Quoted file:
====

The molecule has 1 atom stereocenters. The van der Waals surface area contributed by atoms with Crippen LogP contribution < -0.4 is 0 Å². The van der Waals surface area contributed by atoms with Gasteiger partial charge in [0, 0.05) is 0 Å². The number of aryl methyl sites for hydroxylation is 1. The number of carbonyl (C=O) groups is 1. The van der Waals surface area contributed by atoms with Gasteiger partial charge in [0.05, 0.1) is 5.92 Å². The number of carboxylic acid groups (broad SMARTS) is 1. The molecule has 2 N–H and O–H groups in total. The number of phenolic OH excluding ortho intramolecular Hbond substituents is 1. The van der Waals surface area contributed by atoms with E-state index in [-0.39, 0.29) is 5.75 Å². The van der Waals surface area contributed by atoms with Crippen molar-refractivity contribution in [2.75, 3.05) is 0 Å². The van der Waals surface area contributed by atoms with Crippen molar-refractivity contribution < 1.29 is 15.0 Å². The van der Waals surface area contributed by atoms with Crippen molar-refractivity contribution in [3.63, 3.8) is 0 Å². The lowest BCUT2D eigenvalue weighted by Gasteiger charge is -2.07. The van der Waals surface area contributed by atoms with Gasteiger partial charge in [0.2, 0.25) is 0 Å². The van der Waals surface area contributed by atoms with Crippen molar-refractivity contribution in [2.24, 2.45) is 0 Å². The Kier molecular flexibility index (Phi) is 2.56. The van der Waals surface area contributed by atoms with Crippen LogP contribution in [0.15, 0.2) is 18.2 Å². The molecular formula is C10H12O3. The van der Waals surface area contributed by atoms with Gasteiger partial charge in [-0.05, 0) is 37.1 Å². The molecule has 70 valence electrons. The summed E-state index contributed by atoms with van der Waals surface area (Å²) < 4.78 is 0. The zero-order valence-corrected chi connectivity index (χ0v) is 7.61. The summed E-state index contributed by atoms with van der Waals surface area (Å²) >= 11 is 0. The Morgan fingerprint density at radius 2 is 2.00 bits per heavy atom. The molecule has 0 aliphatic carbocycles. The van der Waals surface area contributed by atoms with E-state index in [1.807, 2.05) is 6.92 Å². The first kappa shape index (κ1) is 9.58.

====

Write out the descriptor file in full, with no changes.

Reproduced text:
The molecule has 1 atom stereocenters. The van der Waals surface area contributed by atoms with Crippen LogP contribution < -0.4 is 0 Å². The van der Waals surface area contributed by atoms with Gasteiger partial charge in [0, 0.05) is 0 Å². The number of aryl methyl sites for hydroxylation is 1. The number of carbonyl (C=O) groups is 1. The van der Waals surface area contributed by atoms with Gasteiger partial charge in [0.05, 0.1) is 5.92 Å². The number of carboxylic acid groups (broad SMARTS) is 1. The molecule has 2 N–H and O–H groups in total. The number of phenolic OH excluding ortho intramolecular Hbond substituents is 1. The van der Waals surface area contributed by atoms with E-state index in [-0.39, 0.29) is 5.75 Å². The van der Waals surface area contributed by atoms with Crippen molar-refractivity contribution in [2.75, 3.05) is 0 Å². The van der Waals surface area contributed by atoms with Crippen molar-refractivity contribution < 1.29 is 15.0 Å². The van der Waals surface area contributed by atoms with Crippen molar-refractivity contribution in [3.63, 3.8) is 0 Å². The lowest BCUT2D eigenvalue weighted by Gasteiger charge is -2.07. The van der Waals surface area contributed by atoms with Gasteiger partial charge in [0.2, 0.25) is 0 Å². The van der Waals surface area contributed by atoms with Crippen molar-refractivity contribution in [2.24, 2.45) is 0 Å². The Kier molecular flexibility index (Phi) is 2.56. The van der Waals surface area contributed by atoms with Crippen LogP contribution in [0.15, 0.2) is 18.2 Å². The molecular formula is C10H12O3. The van der Waals surface area contributed by atoms with Gasteiger partial charge in [-0.05, 0) is 37.1 Å². The molecule has 70 valence electrons. The summed E-state index contributed by atoms with van der Waals surface area (Å²) < 4.78 is 0. The zero-order valence-corrected chi connectivity index (χ0v) is 7.61. The summed E-state index contributed by atoms with van der Waals surface area (Å²) >= 11 is 0. The Morgan fingerprint density at radius 2 is 2.00 bits per heavy atom. The molecule has 0 aliphatic carbocycles. The van der Waals surface area contributed by atoms with E-state index in [1.807, 2.05) is 6.92 Å². The first kappa shape index (κ1) is 9.58.